The Mother Of All Jobs
A Survival Guide For Going Back To Work Post-Kids...
Before I had children, I was naïve enough to think that work would solve itself post-maternity leave, or that somehow we would win the lottery and I wouldn’t need to work. But once I had my son, I realised I wanted to work. I felt like I needed a break from motherhood some of the time to get back to a world where there wasn’t a tantrum when I asked for something to be done, and where I could close the bathroom door.
I tried the full time gig post children. And I honestly worship at the feet of women who can make that work. I could for a time and I loved it. I had a very supportive company who had a Friday 2pm finish for all staff (whoop, whoop!), an amazing boss and colleagues and really, lots of flexibility. I also had a partner who was on board with sharing as much as he could and would negotiate for ‘most important meeting trump card’ when gastro hit (he didn’t just assume his was top trump over mine). I left in the end because the international travel was incompatible with small people and a busy, corporate husband. Plus we wanted more children.
But then some of the itch came back. And then it came back so much I knew I could only scratch it by trying my hand at paid employment again. I looked into part-time roles on places like Seek. Nada. Just not many options and nothing that suited my skills. So I freelanced. But. There usually is a ‘but’ isn’t there. But, I just couldn’t juggle it all. I couldn’t get the childcare solution to marry up with the hours I needed. I just couldn’t find the solution to get the reports written and time for the thinking/creative work. And then gastro would hit, or the school would email about the ‘Book Week Parade’ happening tomorrow (always tomorrow, how did I not know?). Things would go to custard and I’d be cursing at myself, shouting at my kids and snapping at my husband.
I don’t have any magic bullets, but I do know that a lot of people want to research the hell out of options and what might/might not work in that fine balance called juggling. Here is a small offering of some suggestions which you can take or leave, from a mum who has tried parenting full time, working full time, working part-time, freelancing, volunteering and starting a new business from scratch. (NB: there are some resources I have found helpful at the end)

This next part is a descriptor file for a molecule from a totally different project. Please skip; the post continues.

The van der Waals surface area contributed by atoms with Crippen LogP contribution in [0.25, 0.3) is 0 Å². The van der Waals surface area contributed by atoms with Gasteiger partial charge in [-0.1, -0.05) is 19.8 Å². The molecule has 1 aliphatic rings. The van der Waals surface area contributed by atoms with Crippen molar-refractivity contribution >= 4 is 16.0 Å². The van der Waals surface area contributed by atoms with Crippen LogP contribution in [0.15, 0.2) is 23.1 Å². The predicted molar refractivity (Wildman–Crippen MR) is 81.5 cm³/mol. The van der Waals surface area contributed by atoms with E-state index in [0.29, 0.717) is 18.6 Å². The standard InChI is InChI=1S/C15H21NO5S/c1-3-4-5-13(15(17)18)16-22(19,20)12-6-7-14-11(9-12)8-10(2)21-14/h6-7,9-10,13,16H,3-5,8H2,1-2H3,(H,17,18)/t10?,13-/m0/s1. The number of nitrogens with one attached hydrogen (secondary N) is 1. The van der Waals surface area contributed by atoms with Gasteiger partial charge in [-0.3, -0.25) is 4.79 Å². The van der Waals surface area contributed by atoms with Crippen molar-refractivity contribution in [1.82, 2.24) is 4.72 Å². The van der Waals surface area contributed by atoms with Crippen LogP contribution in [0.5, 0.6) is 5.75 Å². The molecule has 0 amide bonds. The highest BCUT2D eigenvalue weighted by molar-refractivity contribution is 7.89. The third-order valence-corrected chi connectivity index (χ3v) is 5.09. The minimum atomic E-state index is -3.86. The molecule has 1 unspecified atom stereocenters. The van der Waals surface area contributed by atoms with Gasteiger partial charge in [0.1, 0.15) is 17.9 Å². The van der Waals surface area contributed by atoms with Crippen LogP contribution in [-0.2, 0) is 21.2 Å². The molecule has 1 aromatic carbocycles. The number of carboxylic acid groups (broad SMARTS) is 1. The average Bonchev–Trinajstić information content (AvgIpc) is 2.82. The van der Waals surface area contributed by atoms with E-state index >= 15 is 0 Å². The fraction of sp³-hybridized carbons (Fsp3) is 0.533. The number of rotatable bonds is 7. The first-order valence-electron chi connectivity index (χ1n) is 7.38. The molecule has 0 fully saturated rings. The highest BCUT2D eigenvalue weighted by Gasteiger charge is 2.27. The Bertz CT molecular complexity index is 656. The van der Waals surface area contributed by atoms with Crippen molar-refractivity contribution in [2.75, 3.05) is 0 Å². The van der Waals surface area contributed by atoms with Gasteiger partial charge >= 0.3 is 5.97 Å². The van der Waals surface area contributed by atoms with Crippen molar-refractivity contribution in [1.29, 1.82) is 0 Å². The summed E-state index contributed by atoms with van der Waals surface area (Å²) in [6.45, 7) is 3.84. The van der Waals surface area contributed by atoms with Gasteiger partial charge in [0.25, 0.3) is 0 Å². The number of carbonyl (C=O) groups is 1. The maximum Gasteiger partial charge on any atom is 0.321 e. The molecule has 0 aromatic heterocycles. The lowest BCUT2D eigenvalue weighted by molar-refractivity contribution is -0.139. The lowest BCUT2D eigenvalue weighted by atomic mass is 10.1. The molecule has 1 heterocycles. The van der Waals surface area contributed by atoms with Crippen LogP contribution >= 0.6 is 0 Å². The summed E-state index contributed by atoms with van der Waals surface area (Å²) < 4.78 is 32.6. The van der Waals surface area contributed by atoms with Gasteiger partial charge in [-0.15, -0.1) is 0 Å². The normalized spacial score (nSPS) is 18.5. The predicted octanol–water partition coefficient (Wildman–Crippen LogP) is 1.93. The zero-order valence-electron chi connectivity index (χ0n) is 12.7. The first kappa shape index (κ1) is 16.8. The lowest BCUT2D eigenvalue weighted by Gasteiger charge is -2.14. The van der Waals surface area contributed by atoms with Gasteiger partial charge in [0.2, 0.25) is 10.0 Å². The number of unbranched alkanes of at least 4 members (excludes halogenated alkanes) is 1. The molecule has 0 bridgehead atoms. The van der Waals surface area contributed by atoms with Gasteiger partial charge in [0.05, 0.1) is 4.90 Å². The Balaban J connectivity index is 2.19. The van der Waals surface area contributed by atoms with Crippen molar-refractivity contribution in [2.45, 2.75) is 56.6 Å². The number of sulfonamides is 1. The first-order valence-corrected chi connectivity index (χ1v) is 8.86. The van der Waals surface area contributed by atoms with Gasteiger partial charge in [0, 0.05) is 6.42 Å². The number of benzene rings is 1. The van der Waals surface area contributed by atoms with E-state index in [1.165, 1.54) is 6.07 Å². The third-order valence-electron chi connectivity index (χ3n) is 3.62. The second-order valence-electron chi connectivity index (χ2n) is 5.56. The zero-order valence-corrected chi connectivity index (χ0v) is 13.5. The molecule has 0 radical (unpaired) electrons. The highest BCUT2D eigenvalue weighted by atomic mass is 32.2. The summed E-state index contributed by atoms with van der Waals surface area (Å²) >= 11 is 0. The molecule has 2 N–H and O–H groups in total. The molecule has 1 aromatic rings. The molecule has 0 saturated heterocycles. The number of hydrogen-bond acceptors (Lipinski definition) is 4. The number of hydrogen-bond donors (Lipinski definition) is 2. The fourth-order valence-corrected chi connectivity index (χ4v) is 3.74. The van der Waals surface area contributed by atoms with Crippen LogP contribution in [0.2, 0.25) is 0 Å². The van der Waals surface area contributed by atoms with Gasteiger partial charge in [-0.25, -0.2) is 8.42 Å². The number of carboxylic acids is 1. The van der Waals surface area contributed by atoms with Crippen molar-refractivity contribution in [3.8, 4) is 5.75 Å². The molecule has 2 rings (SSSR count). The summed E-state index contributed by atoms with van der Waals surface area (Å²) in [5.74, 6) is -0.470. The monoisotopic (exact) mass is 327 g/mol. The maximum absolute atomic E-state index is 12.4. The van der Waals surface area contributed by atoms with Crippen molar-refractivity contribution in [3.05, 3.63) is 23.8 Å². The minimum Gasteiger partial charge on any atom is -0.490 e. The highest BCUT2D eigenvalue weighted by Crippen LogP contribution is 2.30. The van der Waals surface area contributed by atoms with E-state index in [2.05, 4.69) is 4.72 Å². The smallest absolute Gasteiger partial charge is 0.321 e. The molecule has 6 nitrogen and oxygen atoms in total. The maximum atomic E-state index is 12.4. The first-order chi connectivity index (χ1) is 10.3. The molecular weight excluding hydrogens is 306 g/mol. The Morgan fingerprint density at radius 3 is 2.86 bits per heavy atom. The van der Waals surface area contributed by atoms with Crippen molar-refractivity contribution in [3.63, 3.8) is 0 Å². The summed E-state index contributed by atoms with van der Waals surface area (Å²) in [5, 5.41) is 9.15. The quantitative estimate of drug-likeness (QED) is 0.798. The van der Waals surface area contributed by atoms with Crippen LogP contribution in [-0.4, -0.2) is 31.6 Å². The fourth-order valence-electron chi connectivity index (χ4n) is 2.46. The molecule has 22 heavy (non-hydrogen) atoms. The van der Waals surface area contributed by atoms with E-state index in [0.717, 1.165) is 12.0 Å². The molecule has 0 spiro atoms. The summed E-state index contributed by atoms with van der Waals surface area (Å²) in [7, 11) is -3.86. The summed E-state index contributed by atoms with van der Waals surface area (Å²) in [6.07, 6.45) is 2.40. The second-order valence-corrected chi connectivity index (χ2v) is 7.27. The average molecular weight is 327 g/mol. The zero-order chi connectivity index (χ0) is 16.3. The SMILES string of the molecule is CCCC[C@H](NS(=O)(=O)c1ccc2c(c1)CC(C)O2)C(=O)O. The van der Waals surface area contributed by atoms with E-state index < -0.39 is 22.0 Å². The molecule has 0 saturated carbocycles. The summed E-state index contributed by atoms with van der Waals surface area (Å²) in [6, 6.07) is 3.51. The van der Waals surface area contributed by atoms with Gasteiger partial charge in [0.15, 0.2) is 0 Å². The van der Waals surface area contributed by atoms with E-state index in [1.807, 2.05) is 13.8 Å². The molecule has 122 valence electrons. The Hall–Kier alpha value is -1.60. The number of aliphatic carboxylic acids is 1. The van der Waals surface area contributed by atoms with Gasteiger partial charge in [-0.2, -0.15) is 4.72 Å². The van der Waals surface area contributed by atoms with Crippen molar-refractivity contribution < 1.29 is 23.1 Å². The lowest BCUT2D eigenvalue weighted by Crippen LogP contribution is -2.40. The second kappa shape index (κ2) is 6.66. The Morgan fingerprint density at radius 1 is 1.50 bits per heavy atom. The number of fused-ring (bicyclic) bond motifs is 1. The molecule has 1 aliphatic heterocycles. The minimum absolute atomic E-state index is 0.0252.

Our top tips and tricks for working post-mothering
Establish your values
See if you can use those values to define your work aspirations and plans for career progression and workplace placement. Granted this is not always possible, sometimes you just have to do certain work for financial reasons and you don’t get to match your personal and workplace values. If you are in the position where you can craft your next steps to be more aligned with your personal values think about:
- What makes you happy and what you would like your legacy to be and whether you can marry this into a sensible workplace scenario.
- Talk to potential employers about their values and stance in flexible working including finding out who in the organisation actively uses the various flexible options (it’s one thing to have a policy and quite another to encourage people to use them).
- Can you do a short course to get you closer to your ambition?
- Our friends at The Parent Village offer some great advice on getting career clarity after kids.
Find the right childcare for you and your family
Get to know what childcare solutions are available to you depending on the age of your children and your budget.
- Look into nannies, nanny-share, mummy-nannies & nonnas
- Can you squeeze in an au-pair (even just for the short term). We found ours on Au Pair World.
- What friends are working flexibly, and can you share a nanny or do a childcare roster – e.g. you take mine for half a day and I’ll return the favour. Think through friendly ‘rules’ governing what happens if kids are sick in this scenario. Don’t lose a friend because you didn’t disclose a vomiting child overnight. Think about this as an option too if you’ve got school aged children and can’t get into aftercare.